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Poetry

who were these goddesses

By Jeannette L. Clariond
Translated from Spanish by Samantha Schnee
An excerpt from Jeannette L. Clariond's Goddesses of Water, translated by Samantha Schnee, and the first selection from the 2022 Words Without Borders–Academy of American Poets Poems in Translation collection honoring National Translation Month.
Sculpture of Coyolxauhqui

 

 

They were so called because they wore god’s mask, and be-
cause their faces and hearts were resolute as stone. For days,
years, they walked with jade beneath their tongues, seeking
home. They worked the land and bejeweled their bodies. Not
as a sign of vanity, but because they tended the amaranth in
their yearning for fire. Xiuhtecuhtli was their god; xiuhtlatoa
their language, meaning “words of fire”—that which ignites
the heart. They were careful not to use xaltlatoa, “words of
sand,” fleeting, vague and un-understandable. At night
they accompanied the Sun on his descent. They were jade,
translucent, and purified the underworld, deciphering dest-
iny. Their essence dwelt in the Afterlife. Their petals arose in
song. They adorned their Home with hymns and flowers and
filled their desire with vision, fine chalice of the sagacious
seed. The upper half of their bodies naked; their breasts
were buds of omexóchitl and their verdant dreams the
sprigs of a birch. From their legs blossomed the pure wh-
ite feathers of the quetzal. Coatlicue, the goddess mother,
gave birth to the Sun and Moon. With a sword of fire, the
Sun beheaded the Moon and tossed her body down
the steps, shattering it in a thousand pieces, Coyolxauhqui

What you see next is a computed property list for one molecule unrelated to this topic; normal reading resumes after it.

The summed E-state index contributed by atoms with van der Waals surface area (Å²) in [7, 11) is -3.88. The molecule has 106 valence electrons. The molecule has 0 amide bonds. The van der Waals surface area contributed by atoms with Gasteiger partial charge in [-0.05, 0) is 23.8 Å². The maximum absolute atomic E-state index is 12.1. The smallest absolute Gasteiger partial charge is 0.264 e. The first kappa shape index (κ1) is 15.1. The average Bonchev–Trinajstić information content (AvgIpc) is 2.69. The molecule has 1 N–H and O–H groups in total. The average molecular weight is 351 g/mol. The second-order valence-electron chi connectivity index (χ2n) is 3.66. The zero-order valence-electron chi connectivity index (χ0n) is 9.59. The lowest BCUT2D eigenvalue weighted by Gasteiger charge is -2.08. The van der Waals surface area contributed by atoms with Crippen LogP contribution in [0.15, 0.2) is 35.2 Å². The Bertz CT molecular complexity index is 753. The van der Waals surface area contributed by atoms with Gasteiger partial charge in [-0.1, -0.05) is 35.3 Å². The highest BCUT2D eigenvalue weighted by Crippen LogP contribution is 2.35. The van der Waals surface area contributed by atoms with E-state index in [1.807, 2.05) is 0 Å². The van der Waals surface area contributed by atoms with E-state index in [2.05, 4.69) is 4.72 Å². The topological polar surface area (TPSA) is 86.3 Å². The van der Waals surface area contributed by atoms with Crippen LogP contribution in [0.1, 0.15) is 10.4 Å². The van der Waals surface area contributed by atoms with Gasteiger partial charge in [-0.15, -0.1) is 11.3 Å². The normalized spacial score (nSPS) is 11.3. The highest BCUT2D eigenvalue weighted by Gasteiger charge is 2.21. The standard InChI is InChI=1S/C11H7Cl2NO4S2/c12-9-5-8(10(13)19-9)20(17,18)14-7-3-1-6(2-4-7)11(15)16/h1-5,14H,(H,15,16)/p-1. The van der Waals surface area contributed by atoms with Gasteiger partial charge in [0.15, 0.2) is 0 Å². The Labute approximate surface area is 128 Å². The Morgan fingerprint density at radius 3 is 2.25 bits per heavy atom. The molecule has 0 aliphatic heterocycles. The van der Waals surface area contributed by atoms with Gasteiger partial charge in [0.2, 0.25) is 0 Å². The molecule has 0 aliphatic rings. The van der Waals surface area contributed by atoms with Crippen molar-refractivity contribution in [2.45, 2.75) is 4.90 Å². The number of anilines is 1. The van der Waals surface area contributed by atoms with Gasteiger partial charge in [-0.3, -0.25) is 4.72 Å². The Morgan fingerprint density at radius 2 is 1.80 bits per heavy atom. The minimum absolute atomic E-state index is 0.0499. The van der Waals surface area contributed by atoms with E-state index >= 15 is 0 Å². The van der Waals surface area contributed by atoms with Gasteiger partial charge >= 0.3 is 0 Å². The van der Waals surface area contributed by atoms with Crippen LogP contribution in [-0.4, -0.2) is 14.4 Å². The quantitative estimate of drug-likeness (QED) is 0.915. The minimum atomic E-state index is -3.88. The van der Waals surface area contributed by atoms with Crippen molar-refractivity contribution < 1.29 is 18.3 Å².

covered head to toe in shining rattles of vipers. She fell
and entered darkness. And so it was recorded on the
tree of ámatl: Light and shadow will not last. So says
the history of woman: she sought to recreate what
was within her to rewrite the Book:
The song will be reborn
in each body in such a way that we learn
to redefine what is ours, as our daughters will,
too, and our daughters’ daughters, and their
daughters’ daughters will know that their
bodies are light on Earth, heat of the sun with
its tona, energy, fecundity, song that dances
along the perimeter of stars. And so, they watch
over us from the firmament at dusk and dawn
as the sun is born and dies. These goddess
-es of water were destined to be masters
of their own desire, guides of their own
light. We must engrave on our hearts:
The place where goddesses are born.

 
 

From the collection Goddesses of Water © Jeannette L. Clariond. Translation © 2022 Samantha Schnee. By arrangement with the publisher. All rights reserved.

 
 
 
 
 
 
 
 
 
 
 
 
 
 
 
 
 
 
 
 
 
 
 
 
 
 
 
 
 
 
 
 
 
 
 
 
 
 
 
 
 
 
 
 
 
 
 
 
 
 
 
English Spanish

 

 

They were so called because they wore god’s mask, and be-
cause their faces and hearts were resolute as stone. For days,
years, they walked with jade beneath their tongues, seeking
home. They worked the land and bejeweled their bodies. Not
as a sign of vanity, but because they tended the amaranth in
their yearning for fire. Xiuhtecuhtli was their god; xiuhtlatoa
their language, meaning “words of fire”—that which ignites
the heart. They were careful not to use xaltlatoa, “words of
sand,” fleeting, vague and un-understandable. At night
they accompanied the Sun on his descent. They were jade,
translucent, and purified the underworld, deciphering dest-
iny. Their essence dwelt in the Afterlife. Their petals arose in
song. They adorned their Home with hymns and flowers and
filled their desire with vision, fine chalice of the sagacious